The gameplay is a return to the format of AC2 and its Ezio sequels. Arno’s control centre is the Assassin base by the river, but there are other assassin mission points scattered all over Paris. Arno can increase his income to buy more upgrades and collectibles by owning and renovating local businesses in the same way that Ezio used to upgrade shops. You can check in regularly to collect your earnings. Arno’s health doesn’t automatically restore itself but you can visit shops to replenish your supplies. There are shops all over the map so you shouldn’t ever have to run short. You can also drop into one of Paris’ many cafes to interact with characters and earn rewards by taking on side missions. As with all the Assassin’s Creeds, the game doesn’t stop when you finish the main adventure because Paris is littered with extra missions, treasure chests, tokens and secret codes that will keep you busy long after the story ends. Clearing the map will be a massive challenge.

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Beyond the single player experience Unity has got a lot to offer. The companion app follows the model used with Black Flag. You can sync with your console to keep tabs on progress and rewards in the game. It also allows you to recruit fellow ‘Nomad’ assassins and send them on missions in return for rewards in the main game such as treasure chests that remain locked until certain Nomad challenges have been achieved. It’s fun, and, like the Black Flag Companion, a little bit addictive in its own right.

The real step forward comes in the online multiplayer options. In previous games these were tucked away as extras and were a fun but fairly predictable selection of things like Capture the Flag. This time round it’s been built into the main game as optional missions that appear on the map from the start. They are as varied as the many one player challenges but require teams of two to four online players to work co-operatively. As the online Unity community grows so will the number of available allies for any task. It’s a cool idea. You can initiate a mission at any of the coop points on the map or join one that someone else has started. Watch out for shimmery looking citizens on the streets around you, wander up, find out what the mission is, and opt in if you fancy it. Simples. You can attempt all of these missions as a single player, but the difficulty level is off the scale if you’re on your own, so you’ll need to upgrade Arno as far as he can go before you take them on.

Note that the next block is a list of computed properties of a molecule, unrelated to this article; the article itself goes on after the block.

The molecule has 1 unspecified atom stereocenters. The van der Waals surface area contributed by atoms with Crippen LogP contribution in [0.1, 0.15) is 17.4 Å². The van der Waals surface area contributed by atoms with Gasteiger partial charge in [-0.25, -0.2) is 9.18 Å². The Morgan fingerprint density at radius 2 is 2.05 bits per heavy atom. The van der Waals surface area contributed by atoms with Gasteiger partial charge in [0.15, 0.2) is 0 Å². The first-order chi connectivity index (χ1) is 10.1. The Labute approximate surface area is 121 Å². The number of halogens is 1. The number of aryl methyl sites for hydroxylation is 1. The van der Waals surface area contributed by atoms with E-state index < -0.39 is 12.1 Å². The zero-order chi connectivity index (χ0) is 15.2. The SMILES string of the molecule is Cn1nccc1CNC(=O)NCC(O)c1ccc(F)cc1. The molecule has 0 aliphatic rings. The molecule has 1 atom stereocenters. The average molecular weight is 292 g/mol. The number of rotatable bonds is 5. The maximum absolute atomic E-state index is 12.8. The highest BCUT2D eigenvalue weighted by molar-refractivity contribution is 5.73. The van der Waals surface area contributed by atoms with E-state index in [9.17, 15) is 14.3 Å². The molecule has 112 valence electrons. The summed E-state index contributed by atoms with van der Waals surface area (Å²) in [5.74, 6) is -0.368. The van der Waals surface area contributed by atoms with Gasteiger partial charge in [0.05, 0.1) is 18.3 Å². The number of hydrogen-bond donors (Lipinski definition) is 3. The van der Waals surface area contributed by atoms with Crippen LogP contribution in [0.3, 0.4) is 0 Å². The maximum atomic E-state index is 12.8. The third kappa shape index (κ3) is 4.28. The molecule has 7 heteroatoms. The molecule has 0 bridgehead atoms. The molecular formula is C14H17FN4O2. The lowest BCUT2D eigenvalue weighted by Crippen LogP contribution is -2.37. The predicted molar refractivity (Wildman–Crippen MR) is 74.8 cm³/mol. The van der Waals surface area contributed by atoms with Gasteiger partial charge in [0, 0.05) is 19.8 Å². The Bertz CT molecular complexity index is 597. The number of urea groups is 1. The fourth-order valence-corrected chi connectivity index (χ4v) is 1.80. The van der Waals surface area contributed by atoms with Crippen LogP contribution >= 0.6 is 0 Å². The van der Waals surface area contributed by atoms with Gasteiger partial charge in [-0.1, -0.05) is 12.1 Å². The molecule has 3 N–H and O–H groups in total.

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There’s been a lot of criticism about faults in the game’s coding suggesting that it has been rushed out unfinished. They cite long loading times, variable frame rates and bad glitching, including problems with floating characters or getting stuck in scenery. Well, the loading times certainly are very long, and they no longer feature the character in limbo from the old games, so it’s basically just a long stare at a black screen. It’s also true that when things get busy there is a bit of slowdown. However, during the playthrough for this review I didn’t experience any of the serious issues some gamers have reported.

In brief, it’s a huge, impressive looking game with a massive main story and loads to do round the edges. The tongue-in-cheek tone means that it’s more enjoyable than the drearily serious AC3. However, it lacks the variety and sheer exuberant fun of Black Flag, and the return to the AC2 gameplay format feels like a backward step. Nevertheless, while it’s a long way from being perfect, it’s still definitely worth a go.

Reviewed on PS4